Wednesday, September 19, 2012

Witold Pilecki on Garrison Keillor's "Writer's Almanac"

Witold Pilecki. Source: Wikipedia 

Thanks to the inestimable Terry Teznagian, Stefan Mucha, and Aquila Polonica, the Polish-World-War-II publisher, the story of Witold Pilecki is now available to the English-speaking world. Pilecki was supremely heroic, almost unbelievably heroic – gosh – I so wish I could convey how much I admire Witold Pilecki! Aquilla Polonica recently published his almost unbelievable story in the excellent book "Auschwitz Volunteer." My Amazon review of the book is visible here. Please go to Amazon and buy this book right now!

The publication of this book proves a point I'm always hammering away at – organized and effective people can change the Bieganski, Brute Polak stereotype. We need intelligence. We need focus. We need a sophisticated knowledge of and approach to the wider culture. We need to use the media to our advantage. We need to unite, support each other, organize, and act strategically. A game plan for that is outlined at the series of blog posts linked here.

Thanks to Aquila Polonica, Witold Pilecki's story is getting out there. In fact, he is featured on today's version of Garrison Keillor's "Writer's Almanac." Here is the text of their coverage, followed by a link to the "Writer's Almanac" website.

(Fans of Polish-American poet John Guzlowski will remember that "Writer's Almanac" featured a poem by John some years back. You can see that entry here. After you buy "Auschwitz Volunteer," buy a poetry book by John Guzlowski – supporting Polonian writers is the one of the best things you can do to fight stereotyping!)


From "Writer's Almanac":

On this date in 1940, Polish soldier Witold Pilecki allowed himself to be captured by the Nazis. He was a captain in the Polish resistance, and he wanted to find out what was going on near the town of Auschwitz. His superior officers believed it was just a German camp for prisoners of war, but Pilecki suspected that something else was happening there. He hounded his commanders until they finally gave him the go-ahead to join a crowd of Polish citizens who were being rounded up by Nazi soldiers. Pilecki, who left behind a wife and two young children, was taken to Auschwitz along with the others, just as he'd planned. He was given a number — 4859 — and soon realized the true purpose of the camp.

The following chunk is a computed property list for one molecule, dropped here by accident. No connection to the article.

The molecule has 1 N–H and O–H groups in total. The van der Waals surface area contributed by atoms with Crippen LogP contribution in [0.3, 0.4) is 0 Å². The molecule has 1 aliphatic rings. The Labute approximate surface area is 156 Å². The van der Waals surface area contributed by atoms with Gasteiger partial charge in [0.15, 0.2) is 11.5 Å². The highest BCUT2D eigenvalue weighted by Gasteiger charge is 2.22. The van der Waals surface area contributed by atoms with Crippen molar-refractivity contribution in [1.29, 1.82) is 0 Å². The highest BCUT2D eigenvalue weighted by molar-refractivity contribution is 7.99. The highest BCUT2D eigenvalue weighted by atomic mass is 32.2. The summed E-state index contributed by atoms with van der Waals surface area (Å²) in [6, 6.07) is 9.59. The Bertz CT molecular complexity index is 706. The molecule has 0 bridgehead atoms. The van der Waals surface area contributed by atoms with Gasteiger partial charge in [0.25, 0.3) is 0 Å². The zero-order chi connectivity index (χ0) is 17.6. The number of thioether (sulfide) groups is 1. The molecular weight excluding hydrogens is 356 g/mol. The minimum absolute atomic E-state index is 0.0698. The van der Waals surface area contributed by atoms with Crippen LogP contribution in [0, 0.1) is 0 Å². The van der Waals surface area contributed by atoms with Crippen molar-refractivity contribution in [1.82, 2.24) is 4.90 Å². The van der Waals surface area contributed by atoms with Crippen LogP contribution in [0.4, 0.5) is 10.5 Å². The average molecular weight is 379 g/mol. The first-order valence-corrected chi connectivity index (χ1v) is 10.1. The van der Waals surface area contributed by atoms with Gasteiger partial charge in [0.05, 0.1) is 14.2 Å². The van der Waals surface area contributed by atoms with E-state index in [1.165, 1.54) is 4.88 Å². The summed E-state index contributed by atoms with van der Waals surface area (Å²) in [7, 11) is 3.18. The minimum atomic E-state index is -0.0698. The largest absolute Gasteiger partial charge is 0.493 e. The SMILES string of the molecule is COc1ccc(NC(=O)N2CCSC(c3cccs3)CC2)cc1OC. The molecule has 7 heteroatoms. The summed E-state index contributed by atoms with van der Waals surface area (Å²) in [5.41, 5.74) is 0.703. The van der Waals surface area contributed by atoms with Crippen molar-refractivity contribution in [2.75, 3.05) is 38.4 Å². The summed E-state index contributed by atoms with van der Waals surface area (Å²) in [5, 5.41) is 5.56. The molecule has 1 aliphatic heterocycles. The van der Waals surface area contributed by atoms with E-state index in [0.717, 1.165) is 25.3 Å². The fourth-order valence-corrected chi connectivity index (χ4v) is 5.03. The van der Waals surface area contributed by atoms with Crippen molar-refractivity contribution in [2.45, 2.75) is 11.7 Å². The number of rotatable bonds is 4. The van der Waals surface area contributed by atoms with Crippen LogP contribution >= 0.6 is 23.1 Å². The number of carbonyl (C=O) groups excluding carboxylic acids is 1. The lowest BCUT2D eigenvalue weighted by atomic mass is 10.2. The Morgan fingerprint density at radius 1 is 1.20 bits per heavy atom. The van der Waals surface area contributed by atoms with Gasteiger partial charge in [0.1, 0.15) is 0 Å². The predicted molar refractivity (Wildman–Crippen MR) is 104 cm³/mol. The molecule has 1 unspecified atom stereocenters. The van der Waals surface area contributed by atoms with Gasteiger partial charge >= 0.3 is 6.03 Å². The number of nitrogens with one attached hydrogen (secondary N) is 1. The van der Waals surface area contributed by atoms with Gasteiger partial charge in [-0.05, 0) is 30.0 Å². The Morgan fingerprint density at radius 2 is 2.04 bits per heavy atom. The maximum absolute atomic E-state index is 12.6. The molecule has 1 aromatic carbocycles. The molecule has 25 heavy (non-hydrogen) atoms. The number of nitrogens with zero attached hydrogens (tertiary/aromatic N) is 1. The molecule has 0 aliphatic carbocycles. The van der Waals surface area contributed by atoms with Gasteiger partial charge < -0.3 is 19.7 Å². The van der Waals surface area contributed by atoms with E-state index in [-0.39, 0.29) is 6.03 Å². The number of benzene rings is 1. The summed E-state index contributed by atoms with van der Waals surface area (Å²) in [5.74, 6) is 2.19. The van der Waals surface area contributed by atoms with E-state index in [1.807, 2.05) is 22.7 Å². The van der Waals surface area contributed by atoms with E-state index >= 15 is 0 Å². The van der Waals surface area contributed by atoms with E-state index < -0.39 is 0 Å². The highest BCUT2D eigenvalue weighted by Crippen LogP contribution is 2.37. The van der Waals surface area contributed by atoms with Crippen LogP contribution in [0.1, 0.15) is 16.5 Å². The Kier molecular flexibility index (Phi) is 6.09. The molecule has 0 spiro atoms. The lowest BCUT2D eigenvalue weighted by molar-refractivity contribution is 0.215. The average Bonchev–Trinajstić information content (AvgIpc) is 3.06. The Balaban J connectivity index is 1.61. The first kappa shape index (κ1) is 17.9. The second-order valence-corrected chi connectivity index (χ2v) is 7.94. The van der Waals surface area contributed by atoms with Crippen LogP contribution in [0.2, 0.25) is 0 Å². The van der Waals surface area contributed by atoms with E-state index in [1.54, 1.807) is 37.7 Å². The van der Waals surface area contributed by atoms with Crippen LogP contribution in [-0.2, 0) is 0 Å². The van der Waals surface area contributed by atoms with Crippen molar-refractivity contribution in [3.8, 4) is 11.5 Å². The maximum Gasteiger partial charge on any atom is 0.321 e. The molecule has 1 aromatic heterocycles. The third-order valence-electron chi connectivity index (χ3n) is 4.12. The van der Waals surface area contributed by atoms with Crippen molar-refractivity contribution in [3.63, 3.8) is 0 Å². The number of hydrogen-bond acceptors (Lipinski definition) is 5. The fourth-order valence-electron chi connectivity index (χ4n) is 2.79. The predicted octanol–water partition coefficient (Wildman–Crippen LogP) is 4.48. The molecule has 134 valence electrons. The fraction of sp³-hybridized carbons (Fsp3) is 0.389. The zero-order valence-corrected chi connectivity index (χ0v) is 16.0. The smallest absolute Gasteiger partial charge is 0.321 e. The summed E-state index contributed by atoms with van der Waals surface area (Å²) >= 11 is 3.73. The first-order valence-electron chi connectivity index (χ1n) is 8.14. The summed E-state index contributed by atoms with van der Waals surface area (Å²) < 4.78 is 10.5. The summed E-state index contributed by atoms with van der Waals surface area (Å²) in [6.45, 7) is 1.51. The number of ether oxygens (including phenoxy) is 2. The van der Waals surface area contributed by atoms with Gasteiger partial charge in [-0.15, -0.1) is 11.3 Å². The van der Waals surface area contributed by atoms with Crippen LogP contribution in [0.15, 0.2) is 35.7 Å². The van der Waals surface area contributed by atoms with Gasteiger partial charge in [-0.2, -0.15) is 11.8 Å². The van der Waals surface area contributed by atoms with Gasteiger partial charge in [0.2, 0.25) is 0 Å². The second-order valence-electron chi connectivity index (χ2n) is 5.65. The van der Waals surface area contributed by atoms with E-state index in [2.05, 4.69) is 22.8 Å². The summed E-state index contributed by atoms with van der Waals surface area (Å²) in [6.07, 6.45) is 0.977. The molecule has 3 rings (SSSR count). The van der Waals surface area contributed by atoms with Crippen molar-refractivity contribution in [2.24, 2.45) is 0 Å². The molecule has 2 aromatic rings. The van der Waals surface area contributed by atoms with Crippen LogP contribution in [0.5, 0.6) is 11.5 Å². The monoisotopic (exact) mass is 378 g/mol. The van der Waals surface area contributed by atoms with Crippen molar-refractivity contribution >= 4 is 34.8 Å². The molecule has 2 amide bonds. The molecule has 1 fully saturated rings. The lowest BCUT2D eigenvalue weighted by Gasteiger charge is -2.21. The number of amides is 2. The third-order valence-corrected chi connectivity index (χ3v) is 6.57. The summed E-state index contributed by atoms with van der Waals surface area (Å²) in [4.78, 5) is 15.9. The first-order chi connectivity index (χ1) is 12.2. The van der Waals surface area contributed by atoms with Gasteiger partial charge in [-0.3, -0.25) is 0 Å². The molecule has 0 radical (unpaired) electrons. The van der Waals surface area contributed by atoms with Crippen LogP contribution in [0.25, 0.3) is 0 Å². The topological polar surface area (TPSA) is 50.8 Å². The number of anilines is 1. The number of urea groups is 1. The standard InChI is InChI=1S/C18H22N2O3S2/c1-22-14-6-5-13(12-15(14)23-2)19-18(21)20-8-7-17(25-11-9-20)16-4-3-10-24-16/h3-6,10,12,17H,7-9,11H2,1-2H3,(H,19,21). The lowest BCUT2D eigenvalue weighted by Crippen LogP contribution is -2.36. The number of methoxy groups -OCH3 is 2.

Pilecki remained there for nearly three years, during which time he smuggled out detailed reports of the atrocities with the camp's dirty laundry. His reports of gas chambers and ovens to dispose of human remains were so horrific that no one in the Polish underground believed him. And even though his reports made their way to the British and the Americans, suggesting ways to liberate the camp, still nothing was done. Meanwhile, he did what he could to arrange escapes for his fellow inmates.

Finally, in 1943, frustrated with the lack of action, Pilecki faked a case of typhus and escaped from the hospital. After the war, the Polish underground recruited him to spy on the country's new occupiers, the Soviets. But he was captured by the Polish Communist regime and executed for espionage, in 1948. His story was suppressed until after the collapse of the Soviet Union in 1989.


The Writer's Almanac webpage is here.

As ever, I thank the German-American friend and supporter of Polonia, Otto Gross, for this tip. Otto's fascinating story is at this blog post, "Ripples of Sin."


  1. Thanks for posting. I'll share with my FB friends.

  2. Hanna once mentioned that she would like if someone made a game about Polish Resistance. I guess sometimes wishes come true. I hope that this game will be available in other countries not just in Poland. It's time for Poles to tell our story to the world.
    Although making a PC game is a strange way to tell it.

  3. A brave and principled man. No wonder Stalin killed him.

  4. so what's the moral of the story here? The only one I see is "it ain't worth it"

  5. Hello Heinz. Interesting you say that, as, grateful - very very grateful - though I am for my father's heroic dash across Europe only just ahead of the advancing German armies, so that he could rejoin the fight against Hitler, I do note that his reward was a brutal betrayal the moment the war ended, and vilification ever since. However, had my dear aged father not been so heroic, he would never have met my English mother, and me and my siblings would never been here, on this lovely amazing earth, floating like a jewel in space.

    As the Book of Job told us, thousands of years ago, Jehovah is "hanging the earth upon nothing". And we, in our generation, have had the privilege of seeing the truth of those words in those wonderful pictures the astronauts brought back.

    Jehovah tells us to be "no part" of the world, to stay out of its factions and fightings - and to try to do good to all, even those we don't like. Its as simple - and as difficult - as that.

    However trying to follow Jehovah's law makes me happier than anything else. And it gives me a real hope that I can live here, on this beautiful earth, "to time indefinite". And I hope that Witold Pilecki will have a wonderful awakening from the sleep of death when the time comes.

    And of course I hope very much to see my dear aged parents when the time comes for the resurrection of the dead.

    I hope we will all be there.

  6. Unfortunately, to bring down any totalitarian regime, many brave souls must suffer and die. Witold Pilecki is a hero. He stood up to two of the worst totalitarian regimes.


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